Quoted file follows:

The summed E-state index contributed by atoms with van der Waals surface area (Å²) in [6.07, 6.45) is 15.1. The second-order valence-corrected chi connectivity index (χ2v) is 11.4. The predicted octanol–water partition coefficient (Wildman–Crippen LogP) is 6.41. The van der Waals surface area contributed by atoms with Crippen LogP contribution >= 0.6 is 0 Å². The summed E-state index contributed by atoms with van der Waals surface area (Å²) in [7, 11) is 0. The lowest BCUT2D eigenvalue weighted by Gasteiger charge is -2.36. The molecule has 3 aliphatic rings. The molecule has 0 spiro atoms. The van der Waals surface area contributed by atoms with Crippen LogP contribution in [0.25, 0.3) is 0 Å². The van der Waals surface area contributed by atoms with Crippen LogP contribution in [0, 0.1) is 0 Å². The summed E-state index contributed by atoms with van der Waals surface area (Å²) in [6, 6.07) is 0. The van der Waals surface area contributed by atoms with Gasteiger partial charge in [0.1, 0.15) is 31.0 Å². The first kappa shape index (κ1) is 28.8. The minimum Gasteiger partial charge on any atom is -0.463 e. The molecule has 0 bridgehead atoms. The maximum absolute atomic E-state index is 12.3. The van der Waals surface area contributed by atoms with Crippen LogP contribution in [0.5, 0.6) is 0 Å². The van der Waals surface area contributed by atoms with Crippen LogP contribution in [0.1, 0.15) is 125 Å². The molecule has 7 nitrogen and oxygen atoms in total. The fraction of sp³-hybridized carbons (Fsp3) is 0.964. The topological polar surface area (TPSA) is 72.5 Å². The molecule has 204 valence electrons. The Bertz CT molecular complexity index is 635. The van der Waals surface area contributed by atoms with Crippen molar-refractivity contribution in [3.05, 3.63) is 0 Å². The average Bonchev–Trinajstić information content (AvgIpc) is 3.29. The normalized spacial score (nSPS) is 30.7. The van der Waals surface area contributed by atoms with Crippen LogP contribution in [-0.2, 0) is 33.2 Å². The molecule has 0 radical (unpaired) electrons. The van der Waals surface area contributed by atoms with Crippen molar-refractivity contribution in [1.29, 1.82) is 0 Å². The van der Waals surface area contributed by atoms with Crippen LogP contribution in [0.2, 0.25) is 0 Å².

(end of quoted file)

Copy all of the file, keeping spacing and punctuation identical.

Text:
The summed E-state index contributed by atoms with van der Waals surface area (Å²) in [6.07, 6.45) is 15.1. The second-order valence-corrected chi connectivity index (χ2v) is 11.4. The predicted octanol–water partition coefficient (Wildman–Crippen LogP) is 6.41. The van der Waals surface area contributed by atoms with Crippen LogP contribution >= 0.6 is 0 Å². The summed E-state index contributed by atoms with van der Waals surface area (Å²) in [7, 11) is 0. The lowest BCUT2D eigenvalue weighted by Gasteiger charge is -2.36. The molecule has 3 aliphatic rings. The molecule has 0 spiro atoms. The van der Waals surface area contributed by atoms with Crippen LogP contribution in [0.25, 0.3) is 0 Å². The van der Waals surface area contributed by atoms with Crippen LogP contribution in [0, 0.1) is 0 Å². The summed E-state index contributed by atoms with van der Waals surface area (Å²) in [6, 6.07) is 0. The van der Waals surface area contributed by atoms with Gasteiger partial charge in [0.1, 0.15) is 31.0 Å². The first kappa shape index (κ1) is 28.8. The minimum Gasteiger partial charge on any atom is -0.463 e. The molecule has 0 bridgehead atoms. The maximum absolute atomic E-state index is 12.3. The van der Waals surface area contributed by atoms with Crippen LogP contribution in [0.5, 0.6) is 0 Å². The van der Waals surface area contributed by atoms with Crippen LogP contribution in [0.1, 0.15) is 125 Å². The molecule has 7 nitrogen and oxygen atoms in total. The fraction of sp³-hybridized carbons (Fsp3) is 0.964. The topological polar surface area (TPSA) is 72.5 Å². The molecule has 204 valence electrons. The Bertz CT molecular complexity index is 635. The van der Waals surface area contributed by atoms with Crippen molar-refractivity contribution in [3.05, 3.63) is 0 Å². The average Bonchev–Trinajstić information content (AvgIpc) is 3.29. The normalized spacial score (nSPS) is 30.7. The van der Waals surface area contributed by atoms with Crippen LogP contribution in [-0.2, 0) is 33.2 Å². The molecule has 0 radical (unpaired) electrons. The van der Waals surface area contributed by atoms with Crippen molar-refractivity contribution in [1.29, 1.82) is 0 Å². The van der Waals surface area contributed by atoms with Crippen LogP contribution in [0.2, 0.25) is 0 Å².